Whereas the chaps stayed in their trousers and sweltered. They could have just worn a tunic, but "If we wanted to be the Ermine Street Guard and be early Roman, we wouldn't have joined a Late Roman group!" was the reply :)

Sandra

Theresa Breslin said...

I think it was Freya Stark who said that all a woman needed to explore the world was a good serviceable skirt. I was really glad I'd brought one with me on a recent trip to Uzbekistan when not only did the desert lack toilets but also handy bushes to squat behind! If you want to hear Ralph Fiennes comment on clothes making character then follow the link and hear him tell how he felt when donning the SS uniform in Schindler's List. It seems the Nazis employed theatre designers to create their uniform to make both wearer and observer aware of their power. Theresa
LINK http://www.youtube.com/watch?v=39XmZ4sTPlk

Leslie Wilson said...

As a kid, I would have lived in what were then called 'trews' if I hadn't been obliged to wear skirts to school. But a good wide skirt is, I agree, an excellent thing in warm weather. The hobble skirt must have been frightful. I remember reading Melanie Klein,writing in the '40s, suggesting there was something neurotic about feeling constrained by a corset..H'mmm.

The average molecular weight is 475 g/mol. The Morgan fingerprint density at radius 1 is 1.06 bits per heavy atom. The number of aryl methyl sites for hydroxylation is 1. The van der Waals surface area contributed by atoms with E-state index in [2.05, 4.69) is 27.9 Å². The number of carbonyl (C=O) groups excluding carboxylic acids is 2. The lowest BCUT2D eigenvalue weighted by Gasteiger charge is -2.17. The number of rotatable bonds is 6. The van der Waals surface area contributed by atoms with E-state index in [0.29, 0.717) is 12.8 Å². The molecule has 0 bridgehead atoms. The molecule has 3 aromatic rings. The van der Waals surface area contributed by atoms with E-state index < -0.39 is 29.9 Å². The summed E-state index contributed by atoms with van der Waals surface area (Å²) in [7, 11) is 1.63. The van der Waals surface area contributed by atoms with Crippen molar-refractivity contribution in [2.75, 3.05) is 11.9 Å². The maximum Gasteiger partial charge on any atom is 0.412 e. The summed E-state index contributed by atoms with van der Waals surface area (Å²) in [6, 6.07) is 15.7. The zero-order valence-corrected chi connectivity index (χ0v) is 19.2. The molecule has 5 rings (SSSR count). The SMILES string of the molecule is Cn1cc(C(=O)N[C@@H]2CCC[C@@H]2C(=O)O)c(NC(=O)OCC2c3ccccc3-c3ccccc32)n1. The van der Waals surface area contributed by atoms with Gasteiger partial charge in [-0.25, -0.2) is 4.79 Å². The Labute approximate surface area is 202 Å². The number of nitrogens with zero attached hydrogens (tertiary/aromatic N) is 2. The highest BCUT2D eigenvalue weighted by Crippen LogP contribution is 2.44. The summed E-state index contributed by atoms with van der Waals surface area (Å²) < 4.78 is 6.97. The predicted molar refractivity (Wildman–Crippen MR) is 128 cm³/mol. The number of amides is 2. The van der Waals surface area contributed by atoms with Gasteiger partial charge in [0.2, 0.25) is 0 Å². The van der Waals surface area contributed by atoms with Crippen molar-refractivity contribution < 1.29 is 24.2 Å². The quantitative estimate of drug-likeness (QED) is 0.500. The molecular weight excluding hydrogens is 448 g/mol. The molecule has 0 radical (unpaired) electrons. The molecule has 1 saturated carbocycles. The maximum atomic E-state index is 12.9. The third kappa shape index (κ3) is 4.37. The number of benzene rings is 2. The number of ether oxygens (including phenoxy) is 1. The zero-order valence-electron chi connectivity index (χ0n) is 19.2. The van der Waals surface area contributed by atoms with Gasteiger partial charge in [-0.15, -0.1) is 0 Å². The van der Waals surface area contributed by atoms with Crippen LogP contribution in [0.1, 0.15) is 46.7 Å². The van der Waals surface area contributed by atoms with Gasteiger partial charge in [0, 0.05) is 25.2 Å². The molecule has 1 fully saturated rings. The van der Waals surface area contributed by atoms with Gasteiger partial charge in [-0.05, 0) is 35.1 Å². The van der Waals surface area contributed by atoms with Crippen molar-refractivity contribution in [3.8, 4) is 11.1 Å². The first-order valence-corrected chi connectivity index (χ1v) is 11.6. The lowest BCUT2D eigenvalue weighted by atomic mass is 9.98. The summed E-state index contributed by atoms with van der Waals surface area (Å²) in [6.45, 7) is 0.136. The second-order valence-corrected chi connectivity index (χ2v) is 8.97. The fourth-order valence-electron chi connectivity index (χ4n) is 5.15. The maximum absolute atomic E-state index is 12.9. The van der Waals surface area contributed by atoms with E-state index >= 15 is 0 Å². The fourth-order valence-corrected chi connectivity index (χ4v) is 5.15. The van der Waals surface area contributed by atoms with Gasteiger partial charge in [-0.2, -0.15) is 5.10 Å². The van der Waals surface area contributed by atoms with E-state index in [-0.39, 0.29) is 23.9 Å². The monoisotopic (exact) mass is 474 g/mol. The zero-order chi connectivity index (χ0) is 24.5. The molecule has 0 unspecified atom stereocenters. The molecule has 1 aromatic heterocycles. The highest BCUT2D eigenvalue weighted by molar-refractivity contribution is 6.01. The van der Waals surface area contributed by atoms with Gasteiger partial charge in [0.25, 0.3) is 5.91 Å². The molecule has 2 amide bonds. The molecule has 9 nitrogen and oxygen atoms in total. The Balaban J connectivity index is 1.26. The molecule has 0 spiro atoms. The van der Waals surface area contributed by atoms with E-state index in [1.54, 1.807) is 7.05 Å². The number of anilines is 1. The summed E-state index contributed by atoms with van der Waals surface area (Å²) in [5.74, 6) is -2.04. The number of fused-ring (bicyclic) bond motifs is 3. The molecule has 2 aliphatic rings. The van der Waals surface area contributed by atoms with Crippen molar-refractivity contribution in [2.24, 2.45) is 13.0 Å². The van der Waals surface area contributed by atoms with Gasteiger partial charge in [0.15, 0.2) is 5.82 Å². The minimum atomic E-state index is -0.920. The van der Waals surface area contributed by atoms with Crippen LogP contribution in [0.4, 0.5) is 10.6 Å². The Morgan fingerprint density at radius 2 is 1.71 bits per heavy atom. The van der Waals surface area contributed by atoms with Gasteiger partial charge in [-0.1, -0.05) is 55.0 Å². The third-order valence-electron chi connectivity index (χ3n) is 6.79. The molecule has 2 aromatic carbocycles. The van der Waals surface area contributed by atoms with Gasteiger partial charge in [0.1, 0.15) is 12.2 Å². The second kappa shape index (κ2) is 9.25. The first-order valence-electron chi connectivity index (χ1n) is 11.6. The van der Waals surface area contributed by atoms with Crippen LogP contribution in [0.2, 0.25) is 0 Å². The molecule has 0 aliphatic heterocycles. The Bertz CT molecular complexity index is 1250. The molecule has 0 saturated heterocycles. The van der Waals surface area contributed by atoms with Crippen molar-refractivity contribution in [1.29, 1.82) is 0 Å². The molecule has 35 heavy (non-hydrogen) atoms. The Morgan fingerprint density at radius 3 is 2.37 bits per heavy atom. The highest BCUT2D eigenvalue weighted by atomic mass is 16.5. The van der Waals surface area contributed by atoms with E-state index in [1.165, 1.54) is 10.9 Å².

If one looks at '60s clothes, one immediately notices how stiff they look. I can remember the scratchiness of 'best clothes' in my childhood. You're right, clothes are incredibly important, especially to women.

Caroline Lawrence said...

Theresa I found this post so inspiring that I went back to rewrite a scene where my 12-year-old half-breed detective dresses in tight corset, puffy crinoline skirt, (relatively) high-heel boots and a poke bonnet. And in honour of Michelle Lovric I made the fabric bombazine!

Theresa Breslin said...

Oh Caroline, now I feel a terrible responsibility! But judging by the response of the audience and the comments I heard at your EBF event then this series is going to be terrifically popular.

Emma Darwin said...

Oh, so true. In her memoir Period Piece, my great-aunt Gwen Raverat quotes her aunt (born 1843) talking how much more liberating the crinolines of the 1850s and 60s were - all that space under a wide, flexible hoop - compared to the layers of heavy, petticoats of early Victoriana, AND the skirts with bustles of the late 19th century when Gwen was young. I haven't yet used that in a novel, but I shall...

And sometimes I think that all historical novelists should spend several days in a properly constructed corset. That's when you realise a) why bosoms heave (it's the only bit of you which can expand to take in air) and b) why women were always fainting (the expansion is never enough). Rousseau thought that girls and women were physically incabable of running, because he'd never seen one do it. QED.